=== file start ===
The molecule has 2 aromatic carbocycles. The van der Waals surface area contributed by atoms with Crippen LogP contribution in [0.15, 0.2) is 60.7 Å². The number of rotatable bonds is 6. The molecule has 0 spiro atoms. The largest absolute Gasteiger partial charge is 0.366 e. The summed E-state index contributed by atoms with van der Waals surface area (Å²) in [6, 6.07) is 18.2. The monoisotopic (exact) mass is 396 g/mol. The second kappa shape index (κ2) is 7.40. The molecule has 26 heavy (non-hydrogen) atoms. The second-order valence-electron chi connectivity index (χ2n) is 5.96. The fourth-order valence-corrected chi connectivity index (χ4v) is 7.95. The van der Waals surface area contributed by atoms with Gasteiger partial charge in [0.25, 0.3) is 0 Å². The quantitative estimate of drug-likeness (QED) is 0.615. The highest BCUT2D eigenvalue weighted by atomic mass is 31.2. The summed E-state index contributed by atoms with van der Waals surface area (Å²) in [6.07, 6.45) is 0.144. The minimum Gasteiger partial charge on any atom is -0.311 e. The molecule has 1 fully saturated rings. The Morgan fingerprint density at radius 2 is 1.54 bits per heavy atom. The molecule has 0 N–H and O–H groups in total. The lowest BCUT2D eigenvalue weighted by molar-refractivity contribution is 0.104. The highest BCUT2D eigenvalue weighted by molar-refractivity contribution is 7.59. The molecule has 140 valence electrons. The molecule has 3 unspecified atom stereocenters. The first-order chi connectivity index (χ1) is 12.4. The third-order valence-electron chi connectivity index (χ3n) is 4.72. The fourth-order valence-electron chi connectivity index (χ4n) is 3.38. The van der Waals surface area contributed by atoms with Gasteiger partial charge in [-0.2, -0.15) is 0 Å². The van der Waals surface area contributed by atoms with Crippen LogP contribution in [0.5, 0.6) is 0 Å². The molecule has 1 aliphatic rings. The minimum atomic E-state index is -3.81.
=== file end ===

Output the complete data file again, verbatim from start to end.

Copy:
The molecule has 2 aromatic carbocycles. The van der Waals surface area contributed by atoms with Crippen LogP contribution in [0.15, 0.2) is 60.7 Å². The number of rotatable bonds is 6. The molecule has 0 spiro atoms. The largest absolute Gasteiger partial charge is 0.366 e. The summed E-state index contributed by atoms with van der Waals surface area (Å²) in [6, 6.07) is 18.2. The monoisotopic (exact) mass is 396 g/mol. The second kappa shape index (κ2) is 7.40. The molecule has 26 heavy (non-hydrogen) atoms. The second-order valence-electron chi connectivity index (χ2n) is 5.96. The fourth-order valence-corrected chi connectivity index (χ4v) is 7.95. The van der Waals surface area contributed by atoms with Gasteiger partial charge in [0.25, 0.3) is 0 Å². The quantitative estimate of drug-likeness (QED) is 0.615. The highest BCUT2D eigenvalue weighted by atomic mass is 31.2. The summed E-state index contributed by atoms with van der Waals surface area (Å²) in [6.07, 6.45) is 0.144. The minimum Gasteiger partial charge on any atom is -0.311 e. The molecule has 1 fully saturated rings. The Morgan fingerprint density at radius 2 is 1.54 bits per heavy atom. The molecule has 0 N–H and O–H groups in total. The lowest BCUT2D eigenvalue weighted by molar-refractivity contribution is 0.104. The highest BCUT2D eigenvalue weighted by molar-refractivity contribution is 7.59. The molecule has 140 valence electrons. The molecule has 3 unspecified atom stereocenters. The first-order chi connectivity index (χ1) is 12.4. The third-order valence-electron chi connectivity index (χ3n) is 4.72. The fourth-order valence-electron chi connectivity index (χ4n) is 3.38. The van der Waals surface area contributed by atoms with Gasteiger partial charge in [-0.2, -0.15) is 0 Å². The van der Waals surface area contributed by atoms with Crippen LogP contribution in [0.5, 0.6) is 0 Å². The molecule has 1 aliphatic rings. The minimum atomic E-state index is -3.81.